To my mind, this really comes down to the question of sanity or insanity. If the jury believes Daniel Marsh was insane or somehow incapable of knowing right from wrong, he does not deserve to be punished as one would punish a person who knowingly chose to kill two innocent people. If, on the other hand, they find he was sane at the time he murdered his neighbors, he deserves a serious punishment and will be convicted of murder.

            Because I am not in the courtroom hearing the testimony directly, I am not sure how I would vote on the key question of sanity.

          2. Davis Progressive

            i don’t disagree that it was probably appropriate in this case, only addressing that it wasn’t inevitable. that said, i think we assume that because someone commits a big boy crime, that they are an adult and if you read the account of the interrogation and also read the research on minors in interrogation situations, you see there are probably with that view.

        2. Rich RifkinWDE 73

          DP, it is not a matter of opinion. I get the feeling that you have never read the law. Just read Prop 21, which I linked to. It explicitly removes discretion in the case of murder and other serious crimes for all those charged age 14 and higher. Here is the specific language:

          SEC. 18. Section 602 of the Welfare and Institutions Code is amended to read:

          602. (b) Any person who is alleged, when he or she was 14 years of age or older, to have committed one of the following offenses shall be prosecuted under the general law in a court of criminal jurisdiction:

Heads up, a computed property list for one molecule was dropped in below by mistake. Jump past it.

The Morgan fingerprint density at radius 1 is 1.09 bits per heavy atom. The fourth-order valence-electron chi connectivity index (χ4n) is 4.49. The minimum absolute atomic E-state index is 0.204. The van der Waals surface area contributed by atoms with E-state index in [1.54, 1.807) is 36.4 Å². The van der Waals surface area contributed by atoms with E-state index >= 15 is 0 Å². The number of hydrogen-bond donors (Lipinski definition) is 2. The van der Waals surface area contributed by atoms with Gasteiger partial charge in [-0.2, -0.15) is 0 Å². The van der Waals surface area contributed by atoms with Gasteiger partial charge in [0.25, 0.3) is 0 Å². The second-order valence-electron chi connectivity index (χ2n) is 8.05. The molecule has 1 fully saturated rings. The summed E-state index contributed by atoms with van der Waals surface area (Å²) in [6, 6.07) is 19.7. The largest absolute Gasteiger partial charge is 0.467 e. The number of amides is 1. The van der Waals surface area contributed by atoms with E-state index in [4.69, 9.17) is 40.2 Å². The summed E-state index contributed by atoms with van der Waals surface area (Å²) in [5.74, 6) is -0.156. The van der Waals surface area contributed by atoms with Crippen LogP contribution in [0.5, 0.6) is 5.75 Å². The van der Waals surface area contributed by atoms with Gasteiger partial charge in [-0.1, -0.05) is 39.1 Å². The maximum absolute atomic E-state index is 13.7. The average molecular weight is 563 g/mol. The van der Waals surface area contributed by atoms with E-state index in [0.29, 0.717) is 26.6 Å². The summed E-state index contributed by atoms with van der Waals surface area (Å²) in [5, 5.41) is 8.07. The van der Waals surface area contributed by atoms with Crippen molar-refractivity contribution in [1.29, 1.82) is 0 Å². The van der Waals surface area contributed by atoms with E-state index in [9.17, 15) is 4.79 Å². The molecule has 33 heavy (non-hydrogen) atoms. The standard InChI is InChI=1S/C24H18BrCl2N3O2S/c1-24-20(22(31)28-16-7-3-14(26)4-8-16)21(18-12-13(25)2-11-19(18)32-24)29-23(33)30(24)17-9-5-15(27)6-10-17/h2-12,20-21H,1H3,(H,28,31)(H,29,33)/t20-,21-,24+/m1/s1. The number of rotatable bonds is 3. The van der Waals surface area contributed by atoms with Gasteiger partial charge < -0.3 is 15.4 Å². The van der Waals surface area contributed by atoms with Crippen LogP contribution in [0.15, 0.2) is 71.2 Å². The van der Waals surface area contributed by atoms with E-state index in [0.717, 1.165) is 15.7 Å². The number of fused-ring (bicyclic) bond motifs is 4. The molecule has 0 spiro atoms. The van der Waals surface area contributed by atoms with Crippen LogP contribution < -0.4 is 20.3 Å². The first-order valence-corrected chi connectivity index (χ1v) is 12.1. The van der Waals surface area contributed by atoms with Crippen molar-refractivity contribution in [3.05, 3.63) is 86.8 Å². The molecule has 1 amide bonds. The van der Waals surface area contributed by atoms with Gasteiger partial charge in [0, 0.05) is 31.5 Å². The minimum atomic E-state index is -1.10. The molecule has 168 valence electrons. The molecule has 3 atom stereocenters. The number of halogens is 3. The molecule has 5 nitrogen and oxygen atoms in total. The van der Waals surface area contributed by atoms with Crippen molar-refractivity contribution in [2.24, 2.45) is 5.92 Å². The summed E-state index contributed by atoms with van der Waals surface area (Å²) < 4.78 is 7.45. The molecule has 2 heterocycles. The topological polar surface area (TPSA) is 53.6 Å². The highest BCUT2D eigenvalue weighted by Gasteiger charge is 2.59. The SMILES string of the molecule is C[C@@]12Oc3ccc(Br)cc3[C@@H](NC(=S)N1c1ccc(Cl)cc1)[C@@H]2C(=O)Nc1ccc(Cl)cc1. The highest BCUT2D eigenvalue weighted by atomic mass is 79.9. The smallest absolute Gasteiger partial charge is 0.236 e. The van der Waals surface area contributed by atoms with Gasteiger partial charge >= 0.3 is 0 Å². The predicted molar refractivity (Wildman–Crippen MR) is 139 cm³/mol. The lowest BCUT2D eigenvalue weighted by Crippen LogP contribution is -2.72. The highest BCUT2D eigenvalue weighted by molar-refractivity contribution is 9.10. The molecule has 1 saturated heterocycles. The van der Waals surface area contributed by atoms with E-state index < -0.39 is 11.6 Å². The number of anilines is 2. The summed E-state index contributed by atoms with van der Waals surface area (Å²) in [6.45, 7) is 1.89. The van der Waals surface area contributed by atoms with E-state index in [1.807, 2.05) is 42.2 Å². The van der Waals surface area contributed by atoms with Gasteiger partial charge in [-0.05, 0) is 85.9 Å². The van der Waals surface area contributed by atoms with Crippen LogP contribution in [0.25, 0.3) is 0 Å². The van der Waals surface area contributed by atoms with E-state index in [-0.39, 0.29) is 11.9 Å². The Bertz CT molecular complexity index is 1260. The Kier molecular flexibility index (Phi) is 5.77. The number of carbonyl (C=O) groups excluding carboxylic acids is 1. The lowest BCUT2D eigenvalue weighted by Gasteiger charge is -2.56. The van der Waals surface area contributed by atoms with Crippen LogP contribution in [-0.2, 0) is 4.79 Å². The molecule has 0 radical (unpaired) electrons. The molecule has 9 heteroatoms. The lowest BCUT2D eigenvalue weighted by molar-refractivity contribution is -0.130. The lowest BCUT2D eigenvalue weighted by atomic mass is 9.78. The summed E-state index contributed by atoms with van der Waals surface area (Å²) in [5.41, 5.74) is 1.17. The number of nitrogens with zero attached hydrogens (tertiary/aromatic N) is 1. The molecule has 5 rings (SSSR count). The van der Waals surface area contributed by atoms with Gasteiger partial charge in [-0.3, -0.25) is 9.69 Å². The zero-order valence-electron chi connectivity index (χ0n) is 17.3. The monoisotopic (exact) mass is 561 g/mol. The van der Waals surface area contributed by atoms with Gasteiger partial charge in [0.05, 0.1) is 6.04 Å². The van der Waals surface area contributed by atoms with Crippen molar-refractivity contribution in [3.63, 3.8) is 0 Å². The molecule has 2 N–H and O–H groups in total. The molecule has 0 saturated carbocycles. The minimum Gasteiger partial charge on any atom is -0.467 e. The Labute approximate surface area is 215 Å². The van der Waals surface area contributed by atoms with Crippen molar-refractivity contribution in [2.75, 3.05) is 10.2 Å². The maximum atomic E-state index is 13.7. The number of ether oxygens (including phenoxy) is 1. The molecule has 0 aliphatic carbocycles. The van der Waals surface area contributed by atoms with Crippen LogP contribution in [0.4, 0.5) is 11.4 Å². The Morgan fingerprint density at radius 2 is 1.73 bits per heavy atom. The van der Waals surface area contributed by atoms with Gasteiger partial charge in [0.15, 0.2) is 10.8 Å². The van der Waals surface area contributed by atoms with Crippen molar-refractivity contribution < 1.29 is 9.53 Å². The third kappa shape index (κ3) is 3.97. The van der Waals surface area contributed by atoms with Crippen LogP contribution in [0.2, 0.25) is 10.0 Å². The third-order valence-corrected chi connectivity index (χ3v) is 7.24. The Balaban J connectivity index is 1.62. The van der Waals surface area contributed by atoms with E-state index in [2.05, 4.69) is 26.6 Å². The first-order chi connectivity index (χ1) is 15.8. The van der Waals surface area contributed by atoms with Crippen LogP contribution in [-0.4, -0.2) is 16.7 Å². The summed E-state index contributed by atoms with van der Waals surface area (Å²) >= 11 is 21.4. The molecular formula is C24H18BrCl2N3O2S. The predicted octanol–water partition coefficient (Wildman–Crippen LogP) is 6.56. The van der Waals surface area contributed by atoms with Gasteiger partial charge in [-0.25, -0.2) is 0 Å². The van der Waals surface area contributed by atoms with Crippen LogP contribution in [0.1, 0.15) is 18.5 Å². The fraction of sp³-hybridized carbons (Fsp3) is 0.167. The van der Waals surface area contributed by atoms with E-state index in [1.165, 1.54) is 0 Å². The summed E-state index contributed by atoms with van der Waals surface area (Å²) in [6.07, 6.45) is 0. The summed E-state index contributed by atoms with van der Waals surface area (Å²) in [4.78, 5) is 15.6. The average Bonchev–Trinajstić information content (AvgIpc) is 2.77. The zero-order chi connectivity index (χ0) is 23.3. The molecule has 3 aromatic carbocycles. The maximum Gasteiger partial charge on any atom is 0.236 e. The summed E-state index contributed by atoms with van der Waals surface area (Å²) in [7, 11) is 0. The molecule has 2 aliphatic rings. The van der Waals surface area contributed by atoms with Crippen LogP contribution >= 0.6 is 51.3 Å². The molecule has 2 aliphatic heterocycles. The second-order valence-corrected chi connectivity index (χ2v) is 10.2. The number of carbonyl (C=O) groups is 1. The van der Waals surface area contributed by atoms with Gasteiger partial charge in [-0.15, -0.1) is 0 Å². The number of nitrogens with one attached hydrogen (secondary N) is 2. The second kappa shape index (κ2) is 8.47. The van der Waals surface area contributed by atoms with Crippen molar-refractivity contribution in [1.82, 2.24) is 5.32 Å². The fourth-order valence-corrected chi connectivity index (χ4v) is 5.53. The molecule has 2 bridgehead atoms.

(1) Murder, as described in Section 187 of the Penal Code, if one of the circumstances enumerated in subdivision (a) of Section 190.2 of the Penal Code is alleged by the prosecutor, and the prosecutor alleges that the minor personally killed the victim.

          Again, this is not a matter of opinion. It is a matter of how the law under Prop 21 is written. There is no choice to charge crimes like murder in a juvenile court if the defendant was 14 or older at the time of the alleged offense.

    2. Davis Progressive

      the bigger problem i see is the violation of his post-arrest rights – the right to an attorney, and really if he requested a parent being present, an appellate court is not going to look kindly on this confession. it’s probably not enough to throw out the conviction because they have other evidence, but it troubles me greatly.

      1. Tia Will

        DP

        I could not agree more.

        “it was a masterpiece, a work of art”
        ““But I swear I to you,” Daniel continued, sobbing. “Daniel, don’t swear, I am here to heal you,” replied the agent.”

        I cannot see this form of “questioning” as anything other than high pressure lying to an obviously distressed, ill individual as ethical under any circumstances. This form of lying in order to gain a confession in my opinion would only be justifiable in order to save an imminently threatened life. But the “mission creep” of gaining a confession at any moral or ethical cost seems to have eluded our law enforcement.
        I cannot help but wonder, if for even a moment the questioner considered the possibility that if Daniel had been in a dissociative state at the time of the crime, he might very well have been telling what he perceived as the “truth”, that he “Daniel” had not committed the crimes in question? Probably not. But then, that is not the questioner’s job right ? He is only there to get the confession. The claim that Daniel will only get emotional relief by saying what the agent wants him to say….. unconscionable lying in my opinion. And we wonder why some people are skeptical about law enforcement tactics ?

        1. Antoinnette

          Tia, my thoughts exactly…..there was so much more the agent said, even putting feelings into Daniel’s head during questioning…unbelievable…

          I agree, I think Daniel at one point, may not have believed he did it but with a continuing probe and mix of words, he got what he wanted…..yes, shameful to me to complete an interview in this manner.